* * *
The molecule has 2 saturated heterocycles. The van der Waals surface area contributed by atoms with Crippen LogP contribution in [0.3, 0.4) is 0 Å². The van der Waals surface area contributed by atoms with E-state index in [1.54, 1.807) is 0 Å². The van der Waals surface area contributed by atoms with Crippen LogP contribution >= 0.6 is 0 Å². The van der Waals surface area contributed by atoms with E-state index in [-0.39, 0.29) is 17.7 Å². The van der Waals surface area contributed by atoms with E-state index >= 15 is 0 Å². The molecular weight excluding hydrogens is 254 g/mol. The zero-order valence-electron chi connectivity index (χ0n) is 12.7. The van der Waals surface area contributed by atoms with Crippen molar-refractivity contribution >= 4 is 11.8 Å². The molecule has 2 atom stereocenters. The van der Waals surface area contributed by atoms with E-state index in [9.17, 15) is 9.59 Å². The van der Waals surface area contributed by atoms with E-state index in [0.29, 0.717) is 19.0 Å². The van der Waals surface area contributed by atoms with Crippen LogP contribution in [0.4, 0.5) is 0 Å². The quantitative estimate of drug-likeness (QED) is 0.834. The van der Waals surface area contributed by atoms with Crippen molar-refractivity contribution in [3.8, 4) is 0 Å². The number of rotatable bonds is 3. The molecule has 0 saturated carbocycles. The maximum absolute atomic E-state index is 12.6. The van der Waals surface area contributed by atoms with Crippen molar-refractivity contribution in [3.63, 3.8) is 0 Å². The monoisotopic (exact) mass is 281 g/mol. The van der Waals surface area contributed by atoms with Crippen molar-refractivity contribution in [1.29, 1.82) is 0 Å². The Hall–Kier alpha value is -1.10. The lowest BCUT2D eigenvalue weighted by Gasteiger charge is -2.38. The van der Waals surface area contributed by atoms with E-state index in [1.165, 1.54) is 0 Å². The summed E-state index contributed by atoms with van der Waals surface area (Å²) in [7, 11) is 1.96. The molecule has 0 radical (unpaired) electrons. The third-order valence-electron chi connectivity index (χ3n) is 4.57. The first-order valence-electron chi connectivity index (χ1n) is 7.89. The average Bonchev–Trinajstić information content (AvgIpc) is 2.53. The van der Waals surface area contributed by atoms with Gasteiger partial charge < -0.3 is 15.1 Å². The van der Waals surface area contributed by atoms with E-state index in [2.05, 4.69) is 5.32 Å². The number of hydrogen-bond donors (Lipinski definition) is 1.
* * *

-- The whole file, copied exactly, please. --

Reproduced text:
The molecule has 2 saturated heterocycles. The van der Waals surface area contributed by atoms with Crippen LogP contribution in [0.3, 0.4) is 0 Å². The van der Waals surface area contributed by atoms with E-state index in [1.54, 1.807) is 0 Å². The van der Waals surface area contributed by atoms with Crippen LogP contribution >= 0.6 is 0 Å². The van der Waals surface area contributed by atoms with E-state index in [-0.39, 0.29) is 17.7 Å². The van der Waals surface area contributed by atoms with E-state index >= 15 is 0 Å². The molecular weight excluding hydrogens is 254 g/mol. The zero-order valence-electron chi connectivity index (χ0n) is 12.7. The van der Waals surface area contributed by atoms with Crippen molar-refractivity contribution >= 4 is 11.8 Å². The molecule has 2 atom stereocenters. The van der Waals surface area contributed by atoms with E-state index in [9.17, 15) is 9.59 Å². The van der Waals surface area contributed by atoms with E-state index in [0.29, 0.717) is 19.0 Å². The van der Waals surface area contributed by atoms with Crippen LogP contribution in [0.4, 0.5) is 0 Å². The quantitative estimate of drug-likeness (QED) is 0.834. The van der Waals surface area contributed by atoms with Crippen molar-refractivity contribution in [3.8, 4) is 0 Å². The number of rotatable bonds is 3. The molecule has 0 saturated carbocycles. The maximum absolute atomic E-state index is 12.6. The van der Waals surface area contributed by atoms with Crippen molar-refractivity contribution in [3.63, 3.8) is 0 Å². The monoisotopic (exact) mass is 281 g/mol. The van der Waals surface area contributed by atoms with Crippen molar-refractivity contribution in [1.29, 1.82) is 0 Å². The Hall–Kier alpha value is -1.10. The lowest BCUT2D eigenvalue weighted by Gasteiger charge is -2.38. The van der Waals surface area contributed by atoms with E-state index in [1.165, 1.54) is 0 Å². The summed E-state index contributed by atoms with van der Waals surface area (Å²) in [7, 11) is 1.96. The molecule has 0 radical (unpaired) electrons. The third-order valence-electron chi connectivity index (χ3n) is 4.57. The first-order valence-electron chi connectivity index (χ1n) is 7.89. The average Bonchev–Trinajstić information content (AvgIpc) is 2.53. The van der Waals surface area contributed by atoms with Gasteiger partial charge < -0.3 is 15.1 Å². The van der Waals surface area contributed by atoms with E-state index in [2.05, 4.69) is 5.32 Å². The number of hydrogen-bond donors (Lipinski definition) is 1.